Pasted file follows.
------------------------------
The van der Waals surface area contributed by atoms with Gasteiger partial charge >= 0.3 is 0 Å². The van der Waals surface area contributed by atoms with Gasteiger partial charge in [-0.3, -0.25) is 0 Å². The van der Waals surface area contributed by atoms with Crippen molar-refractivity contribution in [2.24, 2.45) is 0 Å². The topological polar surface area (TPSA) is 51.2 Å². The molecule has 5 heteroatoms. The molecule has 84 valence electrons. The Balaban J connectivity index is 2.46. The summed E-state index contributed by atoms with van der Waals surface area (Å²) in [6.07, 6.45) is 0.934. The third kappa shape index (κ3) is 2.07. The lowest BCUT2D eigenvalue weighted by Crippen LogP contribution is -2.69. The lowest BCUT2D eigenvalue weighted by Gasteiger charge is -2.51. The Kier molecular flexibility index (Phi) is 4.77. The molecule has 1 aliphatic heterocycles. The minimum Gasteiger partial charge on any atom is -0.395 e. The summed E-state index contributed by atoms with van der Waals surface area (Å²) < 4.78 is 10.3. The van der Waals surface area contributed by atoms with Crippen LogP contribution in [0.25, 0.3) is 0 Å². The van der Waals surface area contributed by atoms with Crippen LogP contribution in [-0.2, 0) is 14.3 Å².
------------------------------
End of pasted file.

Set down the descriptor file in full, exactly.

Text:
The van der Waals surface area contributed by atoms with Gasteiger partial charge >= 0.3 is 0 Å². The van der Waals surface area contributed by atoms with Gasteiger partial charge in [-0.3, -0.25) is 0 Å². The van der Waals surface area contributed by atoms with Crippen molar-refractivity contribution in [2.24, 2.45) is 0 Å². The topological polar surface area (TPSA) is 51.2 Å². The molecule has 5 heteroatoms. The molecule has 84 valence electrons. The Balaban J connectivity index is 2.46. The summed E-state index contributed by atoms with van der Waals surface area (Å²) in [6.07, 6.45) is 0.934. The third kappa shape index (κ3) is 2.07. The lowest BCUT2D eigenvalue weighted by Crippen LogP contribution is -2.69. The lowest BCUT2D eigenvalue weighted by Gasteiger charge is -2.51. The Kier molecular flexibility index (Phi) is 4.77. The molecule has 1 aliphatic heterocycles. The minimum Gasteiger partial charge on any atom is -0.395 e. The summed E-state index contributed by atoms with van der Waals surface area (Å²) < 4.78 is 10.3. The van der Waals surface area contributed by atoms with Crippen LogP contribution in [0.25, 0.3) is 0 Å². The van der Waals surface area contributed by atoms with Crippen LogP contribution in [-0.2, 0) is 14.3 Å².